pound-foot | |
---|---|

Unit system | British Gravitational System, English Engineering Units |

Unit of | Torque |

Symbol | lbf⋅ft, lb-ft |

Conversions | |

1 lbf⋅ft in ... | ... is equal to ... |

SI units | ≈ 1.355818 N⋅m^{[1]} |

Gravitational metric system | ≈ 0.1382550 kgf⋅m |

A **pound-foot** (**lb⋅ft**), abbreviated from **pound-force foot (lbf · ft)**, is a unit of torque representing one pound of force acting at a perpendicular distance of one foot from a pivot point.^{[2]} Conversely one foot pound-force (ft · lbf) is the moment about an axis that applies one pound-force at a radius of one foot.

The value in SI units is given by multiplying the following exact factors:

- One pound (mass) = 0.45359237 kilograms
^{[3]}^{[4]}

- Standard gravity = 9.80665 m/s
^{2}^{[5]}

- One foot = 0.3048 m
^{[6]}

This gives the exact conversion factor:

- One pound-foot = 1.3558179483314004 newton metres.

The name "pound-foot", intended to minimize confusion with the foot-pound as a unit of work, was apparently first proposed by British physicist Arthur Mason Worthington.^{[7]}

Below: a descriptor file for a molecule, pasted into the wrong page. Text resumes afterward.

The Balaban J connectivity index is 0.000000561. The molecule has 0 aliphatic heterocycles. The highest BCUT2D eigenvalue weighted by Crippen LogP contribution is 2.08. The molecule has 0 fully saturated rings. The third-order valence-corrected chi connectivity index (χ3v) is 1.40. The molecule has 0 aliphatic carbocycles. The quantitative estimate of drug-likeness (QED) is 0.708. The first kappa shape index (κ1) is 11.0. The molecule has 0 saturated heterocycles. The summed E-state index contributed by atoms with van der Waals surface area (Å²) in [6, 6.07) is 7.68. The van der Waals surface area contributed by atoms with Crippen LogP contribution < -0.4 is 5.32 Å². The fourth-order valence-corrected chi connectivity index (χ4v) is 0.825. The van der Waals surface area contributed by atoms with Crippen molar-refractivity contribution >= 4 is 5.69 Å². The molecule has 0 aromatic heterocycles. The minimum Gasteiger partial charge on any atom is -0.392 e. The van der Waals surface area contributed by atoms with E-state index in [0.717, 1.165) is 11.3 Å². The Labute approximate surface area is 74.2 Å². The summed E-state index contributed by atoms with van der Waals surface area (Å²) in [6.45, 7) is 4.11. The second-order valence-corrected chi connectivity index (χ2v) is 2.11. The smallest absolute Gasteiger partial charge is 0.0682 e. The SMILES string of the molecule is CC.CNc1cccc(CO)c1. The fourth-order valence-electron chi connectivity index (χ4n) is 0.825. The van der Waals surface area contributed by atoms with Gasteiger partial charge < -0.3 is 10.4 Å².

Despite this, in practice torque units are commonly called the foot-pound (denoted as either lb-ft or ft-lb) or the inch-pound (denoted as in-lb).^{[8]}^{[9]} Practitioners depend on context and the hyphenated abbreviations to know that these refer to neither energy nor moment of mass (as the symbol ft-lb rather than lbf-ft would imply).

Similarly, an **inch-pound** (or *pound-inch*) is the torque of one pound of force applied to one inch of distance from the pivot, and is equal to 1⁄12 lbf⋅ft (0.1129848 N⋅m). It is commonly used on torque wrenches and torque screwdrivers for setting specific fastener tension.